From the Editor: January/February 2022
Well, here we are. A new year, yet the same fear plaguing every action we take. Is this safe? Is this smart? Our defenses always up, our masks always on, yet these masks and prayed-for vaccines no longer enough to protect us against the new variant flooding the country.
There will be repercussions on our psyches, these two years of fear. I feel it already, a new orientation where the status quo is staying home and seeing no one outside of my immediate family, because that is the only choice that feels 100% safe. But it is not safe for our sanity. We were not made to be hermits; we were made for community. Despite the fact that I am an introvert, and often wish I could just hole up in my room with a stack of books and endless days to myself, I know deep in my bones that I need others. I need them to make me laugh, remind me of my roles outside of wife, writer, and mother, to remember that I am not alone in my struggles. We also need other people when we mother. We were never meant to be the end-all be-all for our children. We were meant to depend on extended family, day cares, schools, neighbors, babysitters, even strangers in the park, flanking the playground where our mutual charges are playing.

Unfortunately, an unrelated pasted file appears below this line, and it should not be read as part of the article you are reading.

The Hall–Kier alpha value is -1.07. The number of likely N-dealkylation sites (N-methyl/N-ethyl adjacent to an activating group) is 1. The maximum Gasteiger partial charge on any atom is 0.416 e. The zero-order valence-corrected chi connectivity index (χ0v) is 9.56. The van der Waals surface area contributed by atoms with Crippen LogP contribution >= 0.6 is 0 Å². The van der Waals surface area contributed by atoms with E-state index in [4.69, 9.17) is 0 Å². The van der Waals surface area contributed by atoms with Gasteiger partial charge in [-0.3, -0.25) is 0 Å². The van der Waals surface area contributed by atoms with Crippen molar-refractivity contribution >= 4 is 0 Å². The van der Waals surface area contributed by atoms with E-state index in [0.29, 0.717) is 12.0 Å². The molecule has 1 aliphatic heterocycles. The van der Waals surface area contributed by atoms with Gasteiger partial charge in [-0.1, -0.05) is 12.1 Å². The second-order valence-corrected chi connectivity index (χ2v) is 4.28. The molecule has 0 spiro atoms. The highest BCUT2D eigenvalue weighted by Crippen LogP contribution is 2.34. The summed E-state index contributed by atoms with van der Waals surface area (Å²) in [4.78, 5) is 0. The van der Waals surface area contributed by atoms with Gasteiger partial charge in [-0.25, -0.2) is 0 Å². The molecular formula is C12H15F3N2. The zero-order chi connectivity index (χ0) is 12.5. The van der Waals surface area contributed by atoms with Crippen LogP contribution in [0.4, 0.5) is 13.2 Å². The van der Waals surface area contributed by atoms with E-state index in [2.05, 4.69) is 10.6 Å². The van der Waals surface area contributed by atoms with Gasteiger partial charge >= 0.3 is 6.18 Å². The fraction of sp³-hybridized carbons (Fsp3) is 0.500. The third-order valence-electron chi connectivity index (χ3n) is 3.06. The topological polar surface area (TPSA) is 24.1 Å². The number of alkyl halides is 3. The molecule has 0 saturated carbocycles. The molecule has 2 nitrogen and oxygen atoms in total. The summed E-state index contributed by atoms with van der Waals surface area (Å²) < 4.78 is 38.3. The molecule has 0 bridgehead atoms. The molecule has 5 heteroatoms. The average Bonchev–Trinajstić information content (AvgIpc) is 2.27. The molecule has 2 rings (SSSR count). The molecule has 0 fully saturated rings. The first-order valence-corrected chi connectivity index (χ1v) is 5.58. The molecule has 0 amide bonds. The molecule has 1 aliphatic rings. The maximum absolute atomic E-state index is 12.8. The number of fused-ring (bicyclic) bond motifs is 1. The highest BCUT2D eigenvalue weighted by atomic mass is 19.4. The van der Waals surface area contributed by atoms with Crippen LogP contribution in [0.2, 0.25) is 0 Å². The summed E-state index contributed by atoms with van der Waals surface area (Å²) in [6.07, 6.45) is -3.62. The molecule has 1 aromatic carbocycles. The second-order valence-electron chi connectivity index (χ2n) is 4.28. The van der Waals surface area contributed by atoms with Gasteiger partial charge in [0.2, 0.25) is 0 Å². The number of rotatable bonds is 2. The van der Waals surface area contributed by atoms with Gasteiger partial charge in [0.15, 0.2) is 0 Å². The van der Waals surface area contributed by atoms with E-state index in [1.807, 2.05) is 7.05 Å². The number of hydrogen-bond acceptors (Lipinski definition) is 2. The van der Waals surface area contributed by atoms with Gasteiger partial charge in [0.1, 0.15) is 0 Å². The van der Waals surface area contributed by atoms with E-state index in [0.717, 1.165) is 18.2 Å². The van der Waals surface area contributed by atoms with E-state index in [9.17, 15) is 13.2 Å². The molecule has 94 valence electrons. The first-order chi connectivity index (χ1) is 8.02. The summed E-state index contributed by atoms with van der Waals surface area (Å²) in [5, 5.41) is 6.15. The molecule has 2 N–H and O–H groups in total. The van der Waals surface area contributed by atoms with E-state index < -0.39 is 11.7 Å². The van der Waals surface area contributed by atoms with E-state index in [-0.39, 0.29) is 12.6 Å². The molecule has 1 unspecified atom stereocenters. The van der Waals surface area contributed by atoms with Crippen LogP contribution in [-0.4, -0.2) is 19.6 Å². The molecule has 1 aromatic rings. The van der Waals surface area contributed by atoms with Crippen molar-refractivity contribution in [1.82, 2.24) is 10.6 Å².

But this pandemic has placed us all in tiny boxes of isolation. And I sometimes wonder when we will truly feel safe to come out. My children, ages eight and ten, were finally vaccinated in November. We thought we’d crossed the finish line, and yet here we are, still feeling so vulnerable. So at risk. So unsure of how to move forward.
Reading can help us feel connected, even when we are all alone, through the spark of recognition that ignites when a writer puts into words what you’ve felt yourself. The pieces in this issue of Literary Mama touch on the anxiety we all feel right now, because anxiety has always been prevalent in mothering. Will what we have provided for our children be enough when we’re gone? Will our love for a child that is not biologically ours be sufficient? Am I failing my children even as I seek to keep them safe?
So much of our anxiety stems from love, and the desire to be the scaffolding for the lives of those we love. But I want to remind us that we, as mothers, are also finite. We cannot hold up the world indefinitely without it breaking our backs. Our constant sacrifice is not required. Love does not demand selflessness, because a self is an essential component of love. Within this issue, you will find this message: Do not forget who you are. Do not deny what you need. You, as mother, deserve all the love and care that you bestow upon your charges. You are allowed to want something for yourself.
It has been a hard two years. May the reflections in this issue allow you to feel seen, acknowledged, and supported as we plow through the uncertainty ahead.